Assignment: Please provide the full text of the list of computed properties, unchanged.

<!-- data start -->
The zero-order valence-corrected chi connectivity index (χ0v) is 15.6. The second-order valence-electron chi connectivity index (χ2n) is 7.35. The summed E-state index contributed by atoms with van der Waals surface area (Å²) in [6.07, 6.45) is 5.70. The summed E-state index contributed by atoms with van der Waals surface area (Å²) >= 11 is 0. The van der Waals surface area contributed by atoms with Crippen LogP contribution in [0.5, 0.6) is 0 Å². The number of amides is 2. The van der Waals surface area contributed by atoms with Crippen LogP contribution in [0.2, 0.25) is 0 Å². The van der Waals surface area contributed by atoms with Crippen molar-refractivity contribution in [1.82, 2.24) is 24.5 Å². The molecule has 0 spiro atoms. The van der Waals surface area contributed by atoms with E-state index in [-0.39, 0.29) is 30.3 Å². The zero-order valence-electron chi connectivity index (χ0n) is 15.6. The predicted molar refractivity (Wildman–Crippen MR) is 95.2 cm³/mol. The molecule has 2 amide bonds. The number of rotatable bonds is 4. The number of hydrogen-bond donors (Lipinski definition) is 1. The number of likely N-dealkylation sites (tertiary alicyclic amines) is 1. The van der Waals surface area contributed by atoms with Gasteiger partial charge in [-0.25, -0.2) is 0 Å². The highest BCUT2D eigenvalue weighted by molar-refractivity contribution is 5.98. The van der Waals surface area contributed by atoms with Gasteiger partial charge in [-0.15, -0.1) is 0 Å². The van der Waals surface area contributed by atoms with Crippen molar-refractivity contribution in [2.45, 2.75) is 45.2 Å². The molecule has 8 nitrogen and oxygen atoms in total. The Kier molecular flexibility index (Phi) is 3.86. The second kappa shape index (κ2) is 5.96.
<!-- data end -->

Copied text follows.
The zero-order valence-corrected chi connectivity index (χ0v) is 15.6. The second-order valence-electron chi connectivity index (χ2n) is 7.35. The summed E-state index contributed by atoms with van der Waals surface area (Å²) in [6.07, 6.45) is 5.70. The summed E-state index contributed by atoms with van der Waals surface area (Å²) >= 11 is 0. The van der Waals surface area contributed by atoms with Crippen LogP contribution in [0.5, 0.6) is 0 Å². The number of amides is 2. The van der Waals surface area contributed by atoms with Crippen LogP contribution in [0.2, 0.25) is 0 Å². The van der Waals surface area contributed by atoms with Crippen molar-refractivity contribution in [1.82, 2.24) is 24.5 Å². The molecule has 0 spiro atoms. The van der Waals surface area contributed by atoms with E-state index in [-0.39, 0.29) is 30.3 Å². The zero-order valence-electron chi connectivity index (χ0n) is 15.6. The predicted molar refractivity (Wildman–Crippen MR) is 95.2 cm³/mol. The molecule has 2 amide bonds. The number of rotatable bonds is 4. The number of hydrogen-bond donors (Lipinski definition) is 1. The number of likely N-dealkylation sites (tertiary alicyclic amines) is 1. The van der Waals surface area contributed by atoms with Gasteiger partial charge in [-0.25, -0.2) is 0 Å². The highest BCUT2D eigenvalue weighted by molar-refractivity contribution is 5.98. The van der Waals surface area contributed by atoms with Gasteiger partial charge in [-0.15, -0.1) is 0 Å². The van der Waals surface area contributed by atoms with Crippen molar-refractivity contribution in [2.45, 2.75) is 45.2 Å². The molecule has 8 nitrogen and oxygen atoms in total. The Kier molecular flexibility index (Phi) is 3.86. The second kappa shape index (κ2) is 5.96.